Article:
The mouth opened twice, once after the Sept rain and again after the Thanksgiving rain and numerous chinook and a few coho and steelhead came in. They have not gotten above Honeydew due to low flows and are now spawning in the mainstem. Very few tribs are accessible at low flows.We are now praying for light rains to allow the eggs to hatch. The heliwood placed this fall is already providing these fish cover in the pools."

    Topics: blog

  • Salmon Creek (Sonoma County)

    March 3, 2014

    by Brock Dolman, Occidental Arts & Ecology Center

    Yippeee – that rain was amazing! For what it is worth – we at OAEC logged 16.48" from Wed., to Sunday!!! I was at Delia Moon's place on Tannery Creek today and had some very pleasant Steelhead watching. There was a very large male (30"?) and a large female (24"+) cavorting in a pool and then another 2 fish about 20" came by and kept going up the riffles. And a smallish 14" fish came by that invoked the ire of the male!! All of them had their adipose fins on – yea for wild Steelhead!!! I looked hard to make sure they were not Coho – but all had lots of spots on the dorsal and tail fins.I heard today from one of our OAEC staff folks that a bunch of fish were seen jumping at the Salmon Creek Falls – yea!!!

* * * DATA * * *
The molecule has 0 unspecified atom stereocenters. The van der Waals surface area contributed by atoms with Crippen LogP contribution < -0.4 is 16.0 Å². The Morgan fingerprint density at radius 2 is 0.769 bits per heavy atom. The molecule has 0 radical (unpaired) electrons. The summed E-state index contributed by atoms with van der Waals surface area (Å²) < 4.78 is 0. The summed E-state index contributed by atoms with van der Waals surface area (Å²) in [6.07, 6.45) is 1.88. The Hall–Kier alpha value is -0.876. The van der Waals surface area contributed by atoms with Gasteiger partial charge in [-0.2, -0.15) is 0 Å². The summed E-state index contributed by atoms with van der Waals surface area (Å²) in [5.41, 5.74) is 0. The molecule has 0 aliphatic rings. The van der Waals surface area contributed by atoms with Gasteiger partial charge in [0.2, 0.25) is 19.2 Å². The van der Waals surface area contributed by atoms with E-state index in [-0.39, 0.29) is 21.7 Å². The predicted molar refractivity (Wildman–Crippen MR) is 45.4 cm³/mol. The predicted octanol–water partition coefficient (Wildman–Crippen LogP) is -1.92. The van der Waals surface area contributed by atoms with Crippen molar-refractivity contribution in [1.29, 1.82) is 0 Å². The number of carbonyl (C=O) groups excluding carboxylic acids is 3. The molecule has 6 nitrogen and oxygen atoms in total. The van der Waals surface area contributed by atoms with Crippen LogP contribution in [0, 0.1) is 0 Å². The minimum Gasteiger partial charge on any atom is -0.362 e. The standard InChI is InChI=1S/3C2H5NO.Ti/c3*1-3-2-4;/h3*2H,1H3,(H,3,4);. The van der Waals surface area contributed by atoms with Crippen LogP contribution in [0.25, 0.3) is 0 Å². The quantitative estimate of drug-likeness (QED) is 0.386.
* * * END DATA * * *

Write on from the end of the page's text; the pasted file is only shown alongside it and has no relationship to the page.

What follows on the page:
Topics: blog

  • Lagunitas Creek Spawner Update

    February 21, 2014

    By Eric Ettlinger, Aquatic Biologist, Marin Municipal Water District

    Coho season is wrapping up, and thankfully it’s ending with more of a bang than a whimper. In late January, at the typical end of the coho spawning season, the San Francisco Chronicle ran the headline “Crisis for the coho” with a couple of pictures showing the extremely dry conditions in the Lagunitas Creek watershed. As if on cue, the rain started falling a few days later and coho spawning took off. Since then spawning activity has subsided and in the last week we’ve seen what are likely the last few coho of the season. Our preliminary watershed totals are 433 coho and 203 redds, which is roughly double the size of the coho run three years ago.

    Steelhead (pictured) have also been spawning in impressive numbers. In the last three weeks MMWD biologists have seen 153 steelhead and 126 redds. Steelhead are likely to continue spawning through at least April, and at this pace we’re looking at a very good year for steelhead. Rain is forecast to return late next week, which should bring up another wave of steelhead spawners.

    Topics: blog